Peroneal nerve injury or disease may be associated with trauma or compression, infection, tumors or inflammatory disorders of the nerves or tissues in general. However, majority of the causes are related to trauma and compression of the nerve. Depending on the cause, the following may occur :

  • demyelination – the insulating layer around the nerve wears out.
  • nerve block (neurapraxia) – nerve impulses are not conducted despite there being no injury to the nerve sheath or fibers.
  • axonal damage (axonotmesis) – the nerve fibers comprising of the axons is damaged but the nerve sheath is intact.
  • severed nerved (neurotmesis) – partial or complete severance of the nerve.

Causes

There are a wide range of causes of peroneal nerve injury or disease. This includes :

  • Leg crossing that applies constant pressure to the nerve.
  • Trauma to the leg particularly around the area of the knee including blunt force trauma or penetrating injury.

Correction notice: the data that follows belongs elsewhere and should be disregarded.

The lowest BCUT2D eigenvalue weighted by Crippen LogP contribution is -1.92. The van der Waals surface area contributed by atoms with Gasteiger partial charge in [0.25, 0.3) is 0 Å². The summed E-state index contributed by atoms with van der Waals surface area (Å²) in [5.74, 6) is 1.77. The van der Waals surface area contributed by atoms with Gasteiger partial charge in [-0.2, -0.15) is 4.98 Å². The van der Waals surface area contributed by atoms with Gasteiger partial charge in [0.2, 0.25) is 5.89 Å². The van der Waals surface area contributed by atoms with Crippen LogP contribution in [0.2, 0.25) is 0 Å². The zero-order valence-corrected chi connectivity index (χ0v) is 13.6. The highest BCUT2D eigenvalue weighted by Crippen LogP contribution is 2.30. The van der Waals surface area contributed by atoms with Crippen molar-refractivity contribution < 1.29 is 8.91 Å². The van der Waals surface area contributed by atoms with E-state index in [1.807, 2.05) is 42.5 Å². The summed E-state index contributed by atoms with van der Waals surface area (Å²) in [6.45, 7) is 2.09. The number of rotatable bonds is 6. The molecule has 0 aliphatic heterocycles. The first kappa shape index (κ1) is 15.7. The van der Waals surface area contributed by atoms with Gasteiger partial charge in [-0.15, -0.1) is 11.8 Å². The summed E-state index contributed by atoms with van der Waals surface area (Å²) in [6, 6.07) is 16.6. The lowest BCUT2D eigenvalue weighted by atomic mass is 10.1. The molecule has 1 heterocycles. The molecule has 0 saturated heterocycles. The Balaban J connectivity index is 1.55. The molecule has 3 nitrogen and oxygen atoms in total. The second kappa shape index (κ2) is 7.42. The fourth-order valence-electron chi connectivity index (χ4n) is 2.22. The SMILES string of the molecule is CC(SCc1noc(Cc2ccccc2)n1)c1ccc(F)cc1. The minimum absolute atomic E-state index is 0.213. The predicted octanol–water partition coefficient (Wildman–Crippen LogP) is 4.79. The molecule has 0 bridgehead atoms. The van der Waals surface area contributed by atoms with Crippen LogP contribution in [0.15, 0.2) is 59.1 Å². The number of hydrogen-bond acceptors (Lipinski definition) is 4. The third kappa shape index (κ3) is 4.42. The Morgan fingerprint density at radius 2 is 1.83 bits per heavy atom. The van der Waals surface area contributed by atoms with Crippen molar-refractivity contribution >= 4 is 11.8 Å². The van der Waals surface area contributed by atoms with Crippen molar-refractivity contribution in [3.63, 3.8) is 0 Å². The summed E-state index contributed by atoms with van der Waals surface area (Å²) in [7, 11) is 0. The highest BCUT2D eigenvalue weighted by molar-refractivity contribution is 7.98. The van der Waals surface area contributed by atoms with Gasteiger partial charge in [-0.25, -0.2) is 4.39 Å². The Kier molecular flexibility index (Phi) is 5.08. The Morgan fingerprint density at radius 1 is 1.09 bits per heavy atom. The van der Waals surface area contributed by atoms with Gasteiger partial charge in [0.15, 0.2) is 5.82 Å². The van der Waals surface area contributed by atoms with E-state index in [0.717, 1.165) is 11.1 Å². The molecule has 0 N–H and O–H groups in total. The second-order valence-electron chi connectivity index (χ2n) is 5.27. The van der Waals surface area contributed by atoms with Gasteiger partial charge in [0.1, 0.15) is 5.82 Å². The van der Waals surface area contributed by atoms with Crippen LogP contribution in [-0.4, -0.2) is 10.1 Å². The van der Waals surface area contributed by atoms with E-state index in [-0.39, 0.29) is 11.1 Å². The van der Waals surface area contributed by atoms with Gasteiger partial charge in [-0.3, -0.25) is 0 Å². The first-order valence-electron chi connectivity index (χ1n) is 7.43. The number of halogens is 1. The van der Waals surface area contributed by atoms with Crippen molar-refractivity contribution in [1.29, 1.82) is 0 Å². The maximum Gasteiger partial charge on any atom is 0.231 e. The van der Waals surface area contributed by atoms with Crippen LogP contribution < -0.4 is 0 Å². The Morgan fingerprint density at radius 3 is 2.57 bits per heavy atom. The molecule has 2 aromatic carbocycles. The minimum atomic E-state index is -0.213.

• Surgery particularly knee surgery although it may occur with hip surgery where the sciatic nerve may be affected.
  • Fracture of the lower leg bones especially the fibula.
  • Repetitive strain injury to the leg with certain sports particularly when it involves kicking and with dancing.
  • Sitting or lying down for prolonged periods which applies on the leg, especially around the knee.
  • Knee problems such as dislocation, bicruciate injury and osteoarthritis.
  • Ankle sprains that are severe or occur repeatedly.
  • Plaster casts or braces that cause repetitive or prolonged pressure on the leg.
  • Growths that cause compression on the nerve such as ganglionic cysts, schwannomas or lipomas.
  • Stretch injury of the nerve with prolonged squatting or sudden stretching.
  • Compartment syndrome where pressure within a compartment due to swelling or bleeding compresses the nerve.

Other causes may affect the sciatic nerve and therefore involve its branches or some conditions may not be specific to the peroneal nerve, such as generalized neuropathy.

Symptoms

Pain and Paresthesia